Sculpt:
For such a small figure, he’s got a lot of detail on him. This is easily one of the most detailed Jawa sculpts of all time. In some ways it appears almost too detailed as they’ve jammed a lot of detail on the Jawa and made him to me at least, feel a bit cluttered. It definitely is beautiful work, but I guess I like my Jawas a little simpler.


Jawa what?

He has a jacket/vest as well as a bunch of straps and stuff all over him. This Jawa has some writing on his outfit in a couple of spots as a holster for his gun. He looks pretty cool. Scale wise he’s pretty small, about half the size of a regular figure.


Perhaps most interesting is all the arms on the Wed Treadwell droid. Let’s count them and try to figure out their functions.


First is a pretty standard claw hand with a blade inside.


Next is the devil’s horns hand in case you go to a rock concert and need to rock on.


What droid would be complete without a pooper scooper arm?


Then we have the “grabber” arm which is good for picking up pesky dimes off the floor. My mom used to have a bunch of these.


This is a claw arm used to stab stuff as it grabs it. I guess?


Garden Weasel arm, a staple among moisture farmers.


Nose hair trimmer arm.


Finally we have the rectal thermometer arm, an important part of baby making.

Accessories:
You don’t get a ton of accessories aside from the treadwell droid itself, but you do get a few things. The gun of the Jawa is an important part and he has one as well as some strappage to put in around his shoulder and such. It doesn’t fit in his hands very well, but it looks alright in the holster.


You get the aforementioned bomb thing that I’m sure someone smarter than me knows what it’s for. It looks cool enough but I imagine kids would lose it. Assuming it doesn’t plug in somewhere.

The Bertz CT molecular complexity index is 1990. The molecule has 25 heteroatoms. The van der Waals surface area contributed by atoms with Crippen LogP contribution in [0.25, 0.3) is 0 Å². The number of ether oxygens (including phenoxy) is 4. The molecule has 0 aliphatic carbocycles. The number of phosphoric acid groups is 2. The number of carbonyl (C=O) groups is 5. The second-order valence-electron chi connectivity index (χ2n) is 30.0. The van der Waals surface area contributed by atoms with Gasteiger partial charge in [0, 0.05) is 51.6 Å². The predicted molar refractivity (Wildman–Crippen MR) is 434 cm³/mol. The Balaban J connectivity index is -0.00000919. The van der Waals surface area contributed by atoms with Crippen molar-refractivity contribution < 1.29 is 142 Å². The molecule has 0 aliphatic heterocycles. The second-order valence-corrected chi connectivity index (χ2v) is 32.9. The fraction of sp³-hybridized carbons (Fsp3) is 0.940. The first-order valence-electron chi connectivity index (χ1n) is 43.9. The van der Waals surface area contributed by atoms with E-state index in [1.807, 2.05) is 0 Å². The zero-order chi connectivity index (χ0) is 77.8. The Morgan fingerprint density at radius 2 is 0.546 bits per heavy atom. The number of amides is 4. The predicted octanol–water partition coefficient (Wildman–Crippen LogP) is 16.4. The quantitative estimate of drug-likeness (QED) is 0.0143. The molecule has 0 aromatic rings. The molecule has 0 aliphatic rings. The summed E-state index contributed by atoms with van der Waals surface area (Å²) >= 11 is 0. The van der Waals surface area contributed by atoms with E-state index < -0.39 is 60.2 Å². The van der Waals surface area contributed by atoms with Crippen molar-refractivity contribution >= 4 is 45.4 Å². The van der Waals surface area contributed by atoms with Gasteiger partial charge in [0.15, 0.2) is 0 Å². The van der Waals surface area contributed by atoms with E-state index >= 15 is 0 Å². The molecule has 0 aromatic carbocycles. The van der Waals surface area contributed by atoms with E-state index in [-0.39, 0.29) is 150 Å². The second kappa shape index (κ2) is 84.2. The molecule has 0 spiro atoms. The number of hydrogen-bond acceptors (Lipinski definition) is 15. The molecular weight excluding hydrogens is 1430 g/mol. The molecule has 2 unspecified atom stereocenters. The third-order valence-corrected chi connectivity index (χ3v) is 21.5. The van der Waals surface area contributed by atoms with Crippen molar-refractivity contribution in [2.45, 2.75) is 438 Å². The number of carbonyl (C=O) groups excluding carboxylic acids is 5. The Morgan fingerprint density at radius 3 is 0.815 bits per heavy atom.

Finally you get your R5 “Droid Factory” part to build a droid. This is usually a piece you might would toss if you didn’t want the whole series, but it works alright with a Jawa as you can add this to his pile of parts that he’s trying to do something with.

Value:
For about $7.99 you get a small Jawa, a pretty cool droid and some extras. It’s not a great value, especially when you consider that you’re supposed to be army building these guys. At least the droid is pretty cool, but it’d be nice if he was of a slightly higher quality. The treads don’t work and he doesn’t even have wheels, so he can’t really move.

Score Recap:
Packaging – 7
Sculpting – 7
Articulation – 6
Accessories – Droid, R5 Part, Gun
Value – 6
Overall – 7 out of 10

I’m leaning toward 6.5 here, but I do think the idea behind the Treadwell droid is pretty cool so I’ll give it a full 7 even if the WED droid doesn’t reach it’s full potential. Had the droid itself been better I might have bumped the score up above 7. The Jawa is great, but I’m not a huge fan of the stuff connected to his gun and I feel like he’d been a bit better served being slightly more plain. Still this is a solid toy, not outstanding, not terrible.


FREEZE VARMINT!

You can pick this figure up as well as plenty of other Jawas and Star Wars stuff at Big Bad Toy Store, who is kindly sponsoring all our posts this week. If you need a Jawa, they’re as good of place to look as anywhere as these guys are pretty hard to find at retail.

One Response to Star Wars Legacy Collection Jawa & Wed Treadwell Droid Review

  • Philip Reed says:

    I’ve got this pack and have been slowly working on a review. I think it’s more the droid selling the Jawa than it is people collecting Jawas. That may be my personal bias at work in my thought process, though.

Leave a Reply